Things are looking up for film in the Northwest, and its partly thanks to the Tacoma Film Festival. Now in its fourth year, the festival organized by the Grand Cinema has taken an intensely local turn, with nearly one-third of its 132 films made by Northwest filmmakers. Its good exposure for them, good marketing for the Grand, and a unique experience for audiences who see local surroundings and lifestyles on the big screen.
So why a local-heavy film fest?
It didnt start out that way, said Philip Cowan, the Grands director and festival organizer. But we wanted community focus, and there didnt seem to be another festival around here doing that. With so many festivals around the place (Seattle International Film Festival, Seattle True International Film Festival, Northwest Film and Video Festival in Portland, to name a few) Cowan says the TFF felt the need to be different. Hosting a highly Northwest festival had the bonus of not only attracting local films but also coaxing filmmakers to attend, something thats usually difficult on a low budget.
The filmmakers discussions are a big part of it for me, said Cowan.
The result is a festival that features 41 locally made films, with three specific to Tacoma, and 35 local filmmakers in attendance. The venues have spread since previous years, with films screening around downtown and the North End in cinemas, schools, a museum and a church.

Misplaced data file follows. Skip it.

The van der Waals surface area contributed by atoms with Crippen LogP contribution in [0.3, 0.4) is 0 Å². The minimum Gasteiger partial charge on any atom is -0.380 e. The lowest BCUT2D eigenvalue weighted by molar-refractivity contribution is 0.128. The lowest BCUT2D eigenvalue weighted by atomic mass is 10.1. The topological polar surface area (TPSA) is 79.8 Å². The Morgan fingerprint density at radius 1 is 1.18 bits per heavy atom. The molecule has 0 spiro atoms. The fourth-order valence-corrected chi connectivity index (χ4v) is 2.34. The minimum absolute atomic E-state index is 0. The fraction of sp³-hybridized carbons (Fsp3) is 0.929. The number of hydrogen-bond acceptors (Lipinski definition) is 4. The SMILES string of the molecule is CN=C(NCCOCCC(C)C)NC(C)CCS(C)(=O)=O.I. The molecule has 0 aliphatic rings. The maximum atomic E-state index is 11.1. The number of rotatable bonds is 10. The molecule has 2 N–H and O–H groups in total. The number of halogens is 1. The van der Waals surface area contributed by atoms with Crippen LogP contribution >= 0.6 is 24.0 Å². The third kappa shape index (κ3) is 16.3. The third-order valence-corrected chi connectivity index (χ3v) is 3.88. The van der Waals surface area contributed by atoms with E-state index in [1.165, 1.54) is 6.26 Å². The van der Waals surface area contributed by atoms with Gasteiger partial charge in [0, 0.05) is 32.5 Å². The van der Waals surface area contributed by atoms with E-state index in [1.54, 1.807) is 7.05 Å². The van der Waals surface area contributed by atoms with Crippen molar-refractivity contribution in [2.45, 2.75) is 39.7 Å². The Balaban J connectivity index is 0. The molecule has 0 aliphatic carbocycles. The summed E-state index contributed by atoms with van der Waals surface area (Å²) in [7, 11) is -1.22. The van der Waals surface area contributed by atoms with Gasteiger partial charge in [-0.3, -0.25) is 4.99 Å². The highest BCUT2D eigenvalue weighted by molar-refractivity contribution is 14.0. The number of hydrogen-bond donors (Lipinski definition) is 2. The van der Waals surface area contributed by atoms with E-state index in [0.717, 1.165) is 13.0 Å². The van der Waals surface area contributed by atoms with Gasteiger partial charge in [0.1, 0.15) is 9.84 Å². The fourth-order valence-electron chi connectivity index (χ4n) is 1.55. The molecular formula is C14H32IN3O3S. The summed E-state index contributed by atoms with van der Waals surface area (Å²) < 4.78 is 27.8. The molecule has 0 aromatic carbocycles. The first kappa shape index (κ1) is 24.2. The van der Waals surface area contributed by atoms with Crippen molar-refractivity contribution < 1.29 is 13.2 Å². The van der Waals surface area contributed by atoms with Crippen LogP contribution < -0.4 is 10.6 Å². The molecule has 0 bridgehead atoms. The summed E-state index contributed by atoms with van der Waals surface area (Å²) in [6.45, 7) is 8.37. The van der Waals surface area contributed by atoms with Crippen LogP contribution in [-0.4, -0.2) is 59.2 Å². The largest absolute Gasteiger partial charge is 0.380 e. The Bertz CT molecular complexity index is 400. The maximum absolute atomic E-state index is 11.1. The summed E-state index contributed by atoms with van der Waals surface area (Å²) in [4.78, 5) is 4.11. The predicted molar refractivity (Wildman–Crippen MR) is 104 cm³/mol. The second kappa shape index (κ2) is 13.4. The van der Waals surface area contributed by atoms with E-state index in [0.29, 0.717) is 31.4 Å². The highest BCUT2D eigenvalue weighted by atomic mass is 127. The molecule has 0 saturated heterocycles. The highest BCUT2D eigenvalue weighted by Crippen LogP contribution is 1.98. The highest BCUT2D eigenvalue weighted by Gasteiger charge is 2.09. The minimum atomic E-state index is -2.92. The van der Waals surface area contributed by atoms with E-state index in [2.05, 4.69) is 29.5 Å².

The emphasis on local films is a bonus to local filmmakers. This is our first documentary film and we look forward to participating, said Tacoman Rick Lorenz, whose short rescue documentary Mountains Dont Care, But We Do! screens on October 3. The festival gives local filmmakers like us the opportunity to share what we do.
Tacoman Dave Kellman, whose comedy short After You opens the festival, pointed out that local films really bring out the community.
Is film in the Northwest worthy of this attention?
Cowan thinks so. There are some really good filmmakers out there, he said. Some are a bit rough around the edges, production-wise, but they have a good story. Im hoping I can help them come back next year with an even better film.
Part of the quality issue shows in the unusual balance of short films to features.
Because the festival has a policy of filling the number of film minutes with the best films available, rather than allotting so many minutes to features, so many to shorts and so on, this translates to more shorts than anything else: 90, to be precise, ranging from drama to documentary to comedy and family-friendly. Many are local.
For independent filmmakers, its hard to get a budget for a 90-minute film, Cowan said of the imbalance. Plus, creatively, its easier to come up with a strong six-minute film than a strong 90-minute one.
Rosemary Ponnekanti: 253-597-8568
Short; 8 p.m. Oct. 1, Annie Wright; also 6:30 p.m. Oct. 4 at SOTA and 6:30 p.m. Oct. 7 at the Grand Cinema: This three-minute opening night comedy tells the story of a young woman trying to leave behind her ex-boyfriend. Local Dave Kellman made it in his Tacoma garage with a Tacoma cast and composer, and Seattle backdrops hed shot while driving I-5.